Sunday, November 22, 2009

The Return of Barbie - Part Two

The late afternoon sun was filtering into my office and inspired me to shoot something . . . anything, before the light went away. 
     The closest object I could find was a Barbie doll given to me by our friends, the collectors, as an available model, whenever the spirit moved me. Within minutes, she was in place, the camera was on the tripod and I started shooting. 
     What evolved was another look at the same subject from a different perspective. This particular Barbie was the model for the nudes in the show, When Is A Doll Not A Doll? and for last week's extreme close-up of her lips. In this shot, it's a whole new look and a creative way to catch the light that came in my window.  

Sunday, November 15, 2009

The Return of Barbie - Part One

Earlier this year I created an exhibition called When Is A Doll Not A Doll? We originally wanted to title it When is a Barbie not a Barbie? but we knew we would have problems with Mattel. 
     The show was a study of vintage Barbie dolls photographed in a kind of portraiture that sought to infuse the plastic dolls with personality. The curator of the show at Bruno David Gallery described them as "liberating Barbie from her box and placing her again in the realm of the imagination". Several of the photographs from the show went on to an additional exhibit, Beneath the Valley of the Dolls, at the Todd Browning Gallery in Los Angeles.
     I continue to look for more opportunities to exhibit this collection and occasionally, I take another look at a Barbie doll to see what else I can find in the American icon. This week and next, I'll show you two new portraits that answer the question, When Is A Doll Not A Doll?

Sunday, November 8, 2009

Decommissioned - Part Two

Ride 'Em
© Larry Torno

Finding a tank to photograph in the middle of the city was a stroke of luck. Discovering that the tank was actually in a playground, was hard to believe. Watching kids climb on it like it wasn't a war machine was too much to comprehend.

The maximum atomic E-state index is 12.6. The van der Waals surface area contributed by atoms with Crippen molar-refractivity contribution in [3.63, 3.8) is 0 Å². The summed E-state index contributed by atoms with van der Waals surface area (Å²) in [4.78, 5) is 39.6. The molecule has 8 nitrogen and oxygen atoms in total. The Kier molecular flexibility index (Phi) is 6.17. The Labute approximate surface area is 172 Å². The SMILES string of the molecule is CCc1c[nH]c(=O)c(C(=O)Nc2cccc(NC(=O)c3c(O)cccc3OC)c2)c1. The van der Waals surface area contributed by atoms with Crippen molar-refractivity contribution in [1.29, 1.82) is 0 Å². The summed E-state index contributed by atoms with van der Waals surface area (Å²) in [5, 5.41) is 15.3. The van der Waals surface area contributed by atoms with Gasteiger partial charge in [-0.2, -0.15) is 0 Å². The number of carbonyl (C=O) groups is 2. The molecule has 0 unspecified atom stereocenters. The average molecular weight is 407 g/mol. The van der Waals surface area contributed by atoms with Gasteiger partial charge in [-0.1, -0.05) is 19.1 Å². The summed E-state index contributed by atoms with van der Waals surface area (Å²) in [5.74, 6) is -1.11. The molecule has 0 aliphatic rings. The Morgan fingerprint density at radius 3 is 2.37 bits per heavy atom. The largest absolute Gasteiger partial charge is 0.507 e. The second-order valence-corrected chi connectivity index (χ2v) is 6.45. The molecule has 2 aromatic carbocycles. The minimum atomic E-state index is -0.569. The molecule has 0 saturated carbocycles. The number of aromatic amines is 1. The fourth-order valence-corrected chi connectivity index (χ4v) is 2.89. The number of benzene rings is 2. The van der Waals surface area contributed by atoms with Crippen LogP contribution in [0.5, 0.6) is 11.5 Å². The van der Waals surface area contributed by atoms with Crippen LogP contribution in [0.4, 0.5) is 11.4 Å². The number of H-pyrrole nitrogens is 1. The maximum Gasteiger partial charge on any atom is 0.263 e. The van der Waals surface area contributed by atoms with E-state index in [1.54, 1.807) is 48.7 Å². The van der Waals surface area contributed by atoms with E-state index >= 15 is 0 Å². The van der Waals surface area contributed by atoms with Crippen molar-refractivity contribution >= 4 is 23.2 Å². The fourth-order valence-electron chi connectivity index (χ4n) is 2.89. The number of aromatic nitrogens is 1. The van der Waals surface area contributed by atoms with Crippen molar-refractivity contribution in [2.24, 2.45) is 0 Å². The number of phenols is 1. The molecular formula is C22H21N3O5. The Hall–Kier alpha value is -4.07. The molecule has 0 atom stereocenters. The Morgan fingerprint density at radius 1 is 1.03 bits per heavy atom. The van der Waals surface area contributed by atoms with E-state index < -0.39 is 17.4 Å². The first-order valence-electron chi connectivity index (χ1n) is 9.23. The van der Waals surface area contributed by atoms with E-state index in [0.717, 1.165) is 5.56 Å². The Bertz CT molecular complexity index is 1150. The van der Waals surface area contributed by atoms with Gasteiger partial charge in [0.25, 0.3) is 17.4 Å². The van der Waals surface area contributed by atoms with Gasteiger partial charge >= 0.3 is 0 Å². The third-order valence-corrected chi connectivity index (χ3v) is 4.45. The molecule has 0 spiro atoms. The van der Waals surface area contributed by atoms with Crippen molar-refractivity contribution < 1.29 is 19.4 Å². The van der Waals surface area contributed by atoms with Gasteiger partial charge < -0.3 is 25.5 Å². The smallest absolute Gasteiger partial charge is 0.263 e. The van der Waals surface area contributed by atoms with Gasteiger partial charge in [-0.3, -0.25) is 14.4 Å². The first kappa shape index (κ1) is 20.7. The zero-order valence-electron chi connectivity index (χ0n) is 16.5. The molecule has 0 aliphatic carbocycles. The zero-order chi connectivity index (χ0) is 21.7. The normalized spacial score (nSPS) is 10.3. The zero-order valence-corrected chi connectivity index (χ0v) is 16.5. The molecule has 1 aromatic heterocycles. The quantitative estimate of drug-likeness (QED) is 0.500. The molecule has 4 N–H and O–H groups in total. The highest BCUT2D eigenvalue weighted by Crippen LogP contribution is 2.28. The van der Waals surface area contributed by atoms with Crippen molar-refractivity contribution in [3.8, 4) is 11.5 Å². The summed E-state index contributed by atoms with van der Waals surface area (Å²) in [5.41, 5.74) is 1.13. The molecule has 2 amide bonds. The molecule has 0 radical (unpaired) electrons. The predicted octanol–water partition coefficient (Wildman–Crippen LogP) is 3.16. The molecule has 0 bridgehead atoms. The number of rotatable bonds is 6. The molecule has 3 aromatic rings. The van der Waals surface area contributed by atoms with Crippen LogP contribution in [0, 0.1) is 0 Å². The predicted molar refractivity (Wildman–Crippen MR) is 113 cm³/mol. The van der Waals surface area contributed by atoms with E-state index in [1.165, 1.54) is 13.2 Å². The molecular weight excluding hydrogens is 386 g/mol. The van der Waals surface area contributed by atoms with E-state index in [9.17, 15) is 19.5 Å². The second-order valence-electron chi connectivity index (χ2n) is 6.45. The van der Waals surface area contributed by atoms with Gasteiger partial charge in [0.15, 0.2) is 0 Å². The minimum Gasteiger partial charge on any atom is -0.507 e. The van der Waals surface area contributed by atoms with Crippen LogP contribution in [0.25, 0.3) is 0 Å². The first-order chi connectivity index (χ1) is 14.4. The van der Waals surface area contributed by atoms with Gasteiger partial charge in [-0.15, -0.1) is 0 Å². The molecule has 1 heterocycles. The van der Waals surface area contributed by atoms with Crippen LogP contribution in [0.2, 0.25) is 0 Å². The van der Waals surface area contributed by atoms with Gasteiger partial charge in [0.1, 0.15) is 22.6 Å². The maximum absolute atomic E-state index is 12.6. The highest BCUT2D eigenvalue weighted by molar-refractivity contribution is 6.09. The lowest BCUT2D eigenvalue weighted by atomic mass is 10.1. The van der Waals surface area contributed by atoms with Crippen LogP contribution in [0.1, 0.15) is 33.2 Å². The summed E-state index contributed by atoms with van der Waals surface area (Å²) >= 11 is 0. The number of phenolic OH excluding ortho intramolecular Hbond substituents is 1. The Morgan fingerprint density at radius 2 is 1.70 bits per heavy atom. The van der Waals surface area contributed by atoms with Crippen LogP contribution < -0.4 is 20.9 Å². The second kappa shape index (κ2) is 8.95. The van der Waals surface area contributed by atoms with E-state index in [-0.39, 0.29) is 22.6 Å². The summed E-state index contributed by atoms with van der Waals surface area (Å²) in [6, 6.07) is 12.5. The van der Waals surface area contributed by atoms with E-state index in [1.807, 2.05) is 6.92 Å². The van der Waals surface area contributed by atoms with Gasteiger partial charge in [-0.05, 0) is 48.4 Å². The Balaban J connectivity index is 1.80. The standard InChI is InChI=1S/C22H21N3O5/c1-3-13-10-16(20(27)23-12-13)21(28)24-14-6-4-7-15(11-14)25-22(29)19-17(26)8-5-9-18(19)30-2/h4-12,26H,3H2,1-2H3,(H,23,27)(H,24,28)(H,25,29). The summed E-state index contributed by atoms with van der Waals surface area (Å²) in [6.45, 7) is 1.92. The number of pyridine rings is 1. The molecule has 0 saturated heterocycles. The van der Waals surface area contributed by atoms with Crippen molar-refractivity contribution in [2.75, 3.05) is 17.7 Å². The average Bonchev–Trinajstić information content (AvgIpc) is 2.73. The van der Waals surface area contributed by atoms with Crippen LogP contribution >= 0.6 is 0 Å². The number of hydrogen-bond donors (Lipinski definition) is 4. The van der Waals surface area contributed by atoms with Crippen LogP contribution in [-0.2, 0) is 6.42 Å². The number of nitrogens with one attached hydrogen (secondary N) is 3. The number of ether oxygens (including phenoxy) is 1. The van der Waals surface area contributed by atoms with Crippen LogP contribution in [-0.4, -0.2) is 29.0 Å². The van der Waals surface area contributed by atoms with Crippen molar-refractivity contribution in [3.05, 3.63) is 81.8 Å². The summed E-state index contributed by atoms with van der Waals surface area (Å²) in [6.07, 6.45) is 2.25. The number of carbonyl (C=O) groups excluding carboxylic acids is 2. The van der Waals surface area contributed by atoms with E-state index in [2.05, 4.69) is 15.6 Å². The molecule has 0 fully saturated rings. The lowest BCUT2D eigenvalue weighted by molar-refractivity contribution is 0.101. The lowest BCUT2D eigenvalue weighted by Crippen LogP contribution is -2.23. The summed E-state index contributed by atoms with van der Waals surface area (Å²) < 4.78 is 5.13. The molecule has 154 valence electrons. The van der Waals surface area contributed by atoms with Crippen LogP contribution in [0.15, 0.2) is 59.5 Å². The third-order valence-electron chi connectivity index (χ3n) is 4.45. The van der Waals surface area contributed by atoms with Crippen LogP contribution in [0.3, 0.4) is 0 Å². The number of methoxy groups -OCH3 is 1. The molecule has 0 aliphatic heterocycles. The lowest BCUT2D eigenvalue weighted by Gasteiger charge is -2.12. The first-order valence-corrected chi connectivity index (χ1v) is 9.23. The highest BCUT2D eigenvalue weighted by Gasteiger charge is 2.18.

Battle of the Curly Slide
© Larry Torno

Sunday, November 1, 2009

Decommissioned - Part One

Playground Equipment
© Larry Torno

When I see a Vietnam era, decommissioned McDonnell-Douglas fighter jet sitting in a park, I take notice.

© Larry Torno

Sunday, October 25, 2009

Sign of the Cross - Part Six

Wyoming Holy Bible
© Larry Torno

This cross is not located in the state of Wyoming, but rather on a city street in St. Louis that bears the same name.

Painted red bricks, painted white stones, a manicured green lawn, windows and doors sealed shut, a cross stabbing the Bible; the imagery was rich enough for a compelling photo. 

Sunday, October 18, 2009

Sign of the Cross - Part Five

Three Over Land
© Larry Torno

Simplify. What's the minimum amount of elements I need to include in a photograph, to create the drama and image that I want?

Tuesday, October 6, 2009

SERIES - Overhead Projections, Part One

Click image for larger view

Working on a series of photos is an ongoing process. Maintaining your vision and remaining true to the original concept is definitely a discipline. The eight premier photos of the new series Overhead Projections were created over the course of a nine month period. Seventeen other locations were shot but did not make the final cut, not because they weren't good photos, but because these were simply the best. Constantly editing your work is a vital process for an artist. What occurred as an intense emotional experience one day, may not stand the test of time or fall into the guidelines of a body of work.

Overhead Projections is available through Bruno David Gallery .

Sunday, October 4, 2009

Portrait of a Moment - Part Eight

© Larry Torno, 2009

They say a picture is worth a thousand words; so I'd like to hear what you have to say. Let's see how many you can come up with.  

Saturday, September 26, 2009

Portrait(s) of a Moment - Part Seven

© Larry Torno, 2009

You may remember Paul from the June 7, 2009 post, Portrait of a Moment - Part Three; he was the one being kissed on the cheek by his wife, Nancy.

We also took individual photos that day and these are two of my favorites. Paul is very approachable, and didn't seem to mind having a camera in his face. In fact, I think he liked it. Nancy laughed a LOT (and let me tell you, she has a pretty good laugh) and generally had a good time but at one point gave me a look that said "If I could reach you, you'd be history." It's a great shot.

Sunday, September 20, 2009

Portrait of a Moment - Part Six

© Larry Torno, 2009